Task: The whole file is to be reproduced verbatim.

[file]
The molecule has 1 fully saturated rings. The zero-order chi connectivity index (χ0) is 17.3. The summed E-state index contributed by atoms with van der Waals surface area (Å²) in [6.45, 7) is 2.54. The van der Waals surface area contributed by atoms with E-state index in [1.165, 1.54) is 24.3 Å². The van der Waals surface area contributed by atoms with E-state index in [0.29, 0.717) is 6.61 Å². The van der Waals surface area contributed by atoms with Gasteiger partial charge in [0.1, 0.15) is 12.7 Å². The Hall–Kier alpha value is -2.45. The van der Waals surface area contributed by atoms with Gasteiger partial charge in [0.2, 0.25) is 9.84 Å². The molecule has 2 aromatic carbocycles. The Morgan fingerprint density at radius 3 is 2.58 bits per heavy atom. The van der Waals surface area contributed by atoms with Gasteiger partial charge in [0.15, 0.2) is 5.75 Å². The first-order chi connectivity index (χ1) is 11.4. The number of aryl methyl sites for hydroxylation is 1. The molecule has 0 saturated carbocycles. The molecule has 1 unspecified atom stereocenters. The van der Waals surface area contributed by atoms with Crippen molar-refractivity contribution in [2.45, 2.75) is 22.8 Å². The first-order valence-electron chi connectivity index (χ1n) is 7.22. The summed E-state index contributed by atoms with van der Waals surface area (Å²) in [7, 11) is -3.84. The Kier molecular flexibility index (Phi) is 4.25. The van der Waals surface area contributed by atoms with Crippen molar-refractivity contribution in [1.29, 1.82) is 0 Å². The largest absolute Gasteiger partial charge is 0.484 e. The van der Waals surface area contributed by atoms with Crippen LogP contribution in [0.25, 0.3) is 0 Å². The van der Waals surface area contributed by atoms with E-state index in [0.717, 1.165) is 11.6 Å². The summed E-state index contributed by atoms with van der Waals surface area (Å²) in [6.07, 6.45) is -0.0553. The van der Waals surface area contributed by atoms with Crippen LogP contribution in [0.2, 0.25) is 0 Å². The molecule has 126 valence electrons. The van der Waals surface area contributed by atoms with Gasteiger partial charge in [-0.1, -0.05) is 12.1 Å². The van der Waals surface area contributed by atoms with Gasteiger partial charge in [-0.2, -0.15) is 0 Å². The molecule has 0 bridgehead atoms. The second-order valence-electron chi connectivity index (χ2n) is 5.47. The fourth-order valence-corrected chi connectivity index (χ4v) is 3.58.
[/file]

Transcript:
The molecule has 1 fully saturated rings. The zero-order chi connectivity index (χ0) is 17.3. The summed E-state index contributed by atoms with van der Waals surface area (Å²) in [6.45, 7) is 2.54. The van der Waals surface area contributed by atoms with E-state index in [1.165, 1.54) is 24.3 Å². The van der Waals surface area contributed by atoms with E-state index in [0.29, 0.717) is 6.61 Å². The van der Waals surface area contributed by atoms with Gasteiger partial charge in [0.1, 0.15) is 12.7 Å². The Hall–Kier alpha value is -2.45. The van der Waals surface area contributed by atoms with Gasteiger partial charge in [0.2, 0.25) is 9.84 Å². The molecule has 2 aromatic carbocycles. The Morgan fingerprint density at radius 3 is 2.58 bits per heavy atom. The van der Waals surface area contributed by atoms with Gasteiger partial charge in [0.15, 0.2) is 5.75 Å². The first-order chi connectivity index (χ1) is 11.4. The number of aryl methyl sites for hydroxylation is 1. The molecule has 0 saturated carbocycles. The molecule has 1 unspecified atom stereocenters. The van der Waals surface area contributed by atoms with Crippen molar-refractivity contribution in [2.45, 2.75) is 22.8 Å². The first-order valence-electron chi connectivity index (χ1n) is 7.22. The summed E-state index contributed by atoms with van der Waals surface area (Å²) in [7, 11) is -3.84. The Kier molecular flexibility index (Phi) is 4.25. The van der Waals surface area contributed by atoms with Crippen molar-refractivity contribution in [1.29, 1.82) is 0 Å². The largest absolute Gasteiger partial charge is 0.484 e. The van der Waals surface area contributed by atoms with Crippen LogP contribution in [0.25, 0.3) is 0 Å². The van der Waals surface area contributed by atoms with E-state index in [0.717, 1.165) is 11.6 Å². The summed E-state index contributed by atoms with van der Waals surface area (Å²) in [6.07, 6.45) is -0.0553. The van der Waals surface area contributed by atoms with Crippen LogP contribution in [0.2, 0.25) is 0 Å². The molecule has 126 valence electrons. The van der Waals surface area contributed by atoms with Gasteiger partial charge in [-0.1, -0.05) is 12.1 Å². The van der Waals surface area contributed by atoms with Gasteiger partial charge in [-0.2, -0.15) is 0 Å². The molecule has 0 bridgehead atoms. The second-order valence-electron chi connectivity index (χ2n) is 5.47. The fourth-order valence-corrected chi connectivity index (χ4v) is 3.58.